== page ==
Wichita State Strength Coaches Fill Vital Role for Athletes

Wichita State’s Garrett Bayliff demonstrates body-weight exercises (Screenshot)

Inside every strength coach is someone who improvised on a road trip, dreamed up exercises in a hotel ballroom or conducted weights with nothing more than a few dumbbells in a fitness room.

“You’re always sort of MacGyvering the workout,” said Kerry Rosenboom, Wichita State’s head strength and conditioning coach.

Wichita State coaches and athletes are at their improvisational best during the COVID-19 pandemic.

Most Shocker athletes are at home under orders to avoid contact with people. Gyms are closed. Tracks are closed. Their old school – with its hoops, batting cages and barbells – is closed.

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That sends Shockers to the backyards, parks, woods, garages and basements in search of workout space and equipment. The improv can be as simple as using a backpack as resistance training or as creative as using a tree branch as a lifting bar.

College athletics began to shut down in mid-March with the cancellation of conference basketball tournaments. Spring sports soon followed.

Wichita State baseball missed its chance to grab the spring spotlight with a home series against Nebraska beginning March 12. The Shockers, under new coach Eric Wedge, won 12 straight games before the season ended. Wichita State’s softball team didn’t play a home game. Track and field started preparing for outdoor meets. Golf and tennis ended well into their spring schedules.

“The first couple of first couple weeks I was in a little bit of denial,” junior thrower Michael Bryan said. “Then I sat down with a piece of paper and a pen to figure out workouts I could do without weights.”

Shocker strength coaches jumped in to help. They send their athletes workout plans, offer advice and answer questions. They can’t make the workouts mandatory or check on progress.

“It’s so hard, because there’s so much unknown,” said associate head strength and conditioning coach Hannah Wilkinson. “These kids are so used to really defined rules and deadlines.”

Now they are largely on their own and nobody knows when they might return to school or when they might compete again. A sprinter, for example, won’t compete again until the indoor season resumes in January, forcing coaches to organize a nine-month training plan. Baseball, assuming summer leagues are canceled, and softball could fall into a similar timetable.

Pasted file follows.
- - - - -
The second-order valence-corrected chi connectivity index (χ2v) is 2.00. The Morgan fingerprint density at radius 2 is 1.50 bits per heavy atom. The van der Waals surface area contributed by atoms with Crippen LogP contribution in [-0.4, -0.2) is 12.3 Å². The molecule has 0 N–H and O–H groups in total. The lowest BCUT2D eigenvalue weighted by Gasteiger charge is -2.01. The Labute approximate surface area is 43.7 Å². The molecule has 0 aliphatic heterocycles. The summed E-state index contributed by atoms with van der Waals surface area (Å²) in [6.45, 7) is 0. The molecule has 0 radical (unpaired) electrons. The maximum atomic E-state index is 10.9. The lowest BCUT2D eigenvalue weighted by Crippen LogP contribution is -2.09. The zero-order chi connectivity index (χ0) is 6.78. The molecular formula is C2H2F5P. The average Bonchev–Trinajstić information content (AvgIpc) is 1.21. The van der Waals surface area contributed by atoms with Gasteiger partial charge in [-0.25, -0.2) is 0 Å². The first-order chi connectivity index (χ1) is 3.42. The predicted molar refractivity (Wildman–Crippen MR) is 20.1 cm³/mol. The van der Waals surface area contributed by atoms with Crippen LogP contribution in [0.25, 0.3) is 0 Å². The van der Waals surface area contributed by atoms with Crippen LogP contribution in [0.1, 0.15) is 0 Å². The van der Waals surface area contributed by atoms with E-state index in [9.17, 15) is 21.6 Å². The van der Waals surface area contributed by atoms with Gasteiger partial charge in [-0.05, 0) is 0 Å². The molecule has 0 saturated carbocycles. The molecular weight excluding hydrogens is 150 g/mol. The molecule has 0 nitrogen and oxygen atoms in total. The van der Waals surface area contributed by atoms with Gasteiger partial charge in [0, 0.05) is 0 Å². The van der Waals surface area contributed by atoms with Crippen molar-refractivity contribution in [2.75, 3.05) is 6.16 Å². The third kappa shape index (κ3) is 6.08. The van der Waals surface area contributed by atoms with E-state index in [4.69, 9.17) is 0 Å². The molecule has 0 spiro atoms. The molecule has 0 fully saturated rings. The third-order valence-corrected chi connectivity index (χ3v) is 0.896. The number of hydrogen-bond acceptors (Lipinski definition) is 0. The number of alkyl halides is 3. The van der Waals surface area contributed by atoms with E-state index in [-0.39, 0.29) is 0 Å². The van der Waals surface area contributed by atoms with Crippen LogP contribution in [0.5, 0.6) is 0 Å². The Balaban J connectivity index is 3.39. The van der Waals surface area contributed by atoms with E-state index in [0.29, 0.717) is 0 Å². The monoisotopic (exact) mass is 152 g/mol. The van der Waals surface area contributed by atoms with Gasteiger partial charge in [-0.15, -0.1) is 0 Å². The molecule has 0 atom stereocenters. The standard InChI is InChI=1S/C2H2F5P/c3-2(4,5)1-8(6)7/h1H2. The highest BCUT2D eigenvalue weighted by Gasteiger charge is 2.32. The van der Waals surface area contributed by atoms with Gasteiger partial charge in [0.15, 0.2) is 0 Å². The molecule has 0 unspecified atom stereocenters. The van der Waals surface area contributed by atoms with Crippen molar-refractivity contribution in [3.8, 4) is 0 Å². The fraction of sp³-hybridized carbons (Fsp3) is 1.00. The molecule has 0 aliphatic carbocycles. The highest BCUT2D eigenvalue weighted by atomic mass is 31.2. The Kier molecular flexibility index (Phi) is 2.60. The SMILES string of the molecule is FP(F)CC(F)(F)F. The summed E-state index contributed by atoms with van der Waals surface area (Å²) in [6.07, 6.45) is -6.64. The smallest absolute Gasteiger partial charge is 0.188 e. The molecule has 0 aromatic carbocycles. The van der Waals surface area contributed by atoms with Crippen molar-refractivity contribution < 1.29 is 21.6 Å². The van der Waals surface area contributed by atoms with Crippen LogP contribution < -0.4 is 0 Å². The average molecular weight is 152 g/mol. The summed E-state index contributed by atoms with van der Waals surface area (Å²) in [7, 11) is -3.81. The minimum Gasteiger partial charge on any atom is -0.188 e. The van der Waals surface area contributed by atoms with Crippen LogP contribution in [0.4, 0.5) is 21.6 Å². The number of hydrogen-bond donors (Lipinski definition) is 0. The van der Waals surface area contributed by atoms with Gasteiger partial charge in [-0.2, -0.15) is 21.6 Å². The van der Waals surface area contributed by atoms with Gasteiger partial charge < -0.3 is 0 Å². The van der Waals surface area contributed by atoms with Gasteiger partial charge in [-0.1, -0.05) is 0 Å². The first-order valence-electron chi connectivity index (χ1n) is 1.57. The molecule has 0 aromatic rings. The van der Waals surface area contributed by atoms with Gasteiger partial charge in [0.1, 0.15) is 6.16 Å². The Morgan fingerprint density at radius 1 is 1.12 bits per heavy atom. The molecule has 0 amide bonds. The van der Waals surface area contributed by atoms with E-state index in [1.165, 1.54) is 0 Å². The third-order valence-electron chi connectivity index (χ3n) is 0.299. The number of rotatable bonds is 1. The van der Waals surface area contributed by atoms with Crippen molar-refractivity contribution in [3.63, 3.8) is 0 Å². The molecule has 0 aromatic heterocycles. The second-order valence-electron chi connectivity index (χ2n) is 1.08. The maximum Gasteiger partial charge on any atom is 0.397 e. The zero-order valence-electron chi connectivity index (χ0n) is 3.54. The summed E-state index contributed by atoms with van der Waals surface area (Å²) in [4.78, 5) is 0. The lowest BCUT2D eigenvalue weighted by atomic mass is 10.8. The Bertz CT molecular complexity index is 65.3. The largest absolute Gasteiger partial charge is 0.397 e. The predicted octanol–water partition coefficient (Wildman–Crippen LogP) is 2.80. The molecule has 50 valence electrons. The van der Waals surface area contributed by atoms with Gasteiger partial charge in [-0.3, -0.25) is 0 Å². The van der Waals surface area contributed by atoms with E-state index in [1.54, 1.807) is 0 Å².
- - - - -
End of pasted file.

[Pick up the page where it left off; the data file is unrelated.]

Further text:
“It’s hard to just sit and wait,” softball pitcher Caitlin Bingham said. “We can’t even go to the gym.”

There are plenty of ways to stay active. The strength and conditioning coaches want their athletes to be creative, while using common sense to avoid injury.

“Keep them moving, keep them active,” said Garrett Bayliff, assistant strength and conditioning coach. “When we do get back together, then we’re not starting from ground zero.”

The strength coaches are using body-weight exercises as a starting point for almost all of their athletes. Some athletes own basic weight sets. Some can go to a nearby park to sprint up a hill. Filling a backpack with books or milk jugs with water are popular substitutes for weights and cardio work.

“A lot of my kids are just bored to tears,” Wilkinson said. “So we’re adding stretching and mobility. That can really pay dividends down the road.”

Rosenboom, who often FaceTimes his athletes to check on them, said basketball player Dexter Dennis owns two 25-pound and two 12-pound dumbbells, helpful in these times when combined with stretching and body-weight exercises. Shuffle drills and stairs are also exercises most athletes can do at home.

“The biggest thing is just working on conditioning,” Rosenboom said. “Let’s keep moving. Let’s keep stretching. This a good time the guys can heal.”

Sadie Boos, a freshman on the track and field team, lives near the woods in Broken Arrow, Okla. She and her 14-year-old brother improvised with branches, shopping bags and rocks to fashion weights and running workouts.

“Our coaches challenged us to be creative, share ideas,” she said. “So, we were brainstorming ideas. We took two bags and filled with rocks. We didn’t know how heavy they were. They definitely worked.”

Social media and video can help motivate. Wilkinson loves it when her athletes share video or pictures of them running up a hill or playing catch with mom.

“We’re trying to think of creative ways to get the kids a little more jazzed about this,” she said. “It’s Cute to see them out in a field with mom or the family dog. Them sharing gets the creative juices going.”

Strength coaches are crucial for improving an athlete’s body. Their work with an athlete’s mind and mood is also important. Strength coaches often spend more time with athletes than sport coaches, especially in the off-season. They can become a sounding board, a confidant and a go-between for athletes and coaches.

Maintaining that communication is crucial during the pandemic. All Shocker coaches are staying in touch with athletes through texts, calls and video conferences. Strength coaches build relationships in a different way from a sport coach.

“It goes back to trying to stay in touch with them,” Bayliff said. “There’s nothing restricting us from reaching out and catching up with them. It’s the side conversations in between sets and reps that are important – not talking about baseball or tennis. Talking about how their family is doing. Getting through this crazy time.”

Due to ongoing concerns with the COVID-19 virus the American Athletic Conference has suspended all spring sporting events until further notice.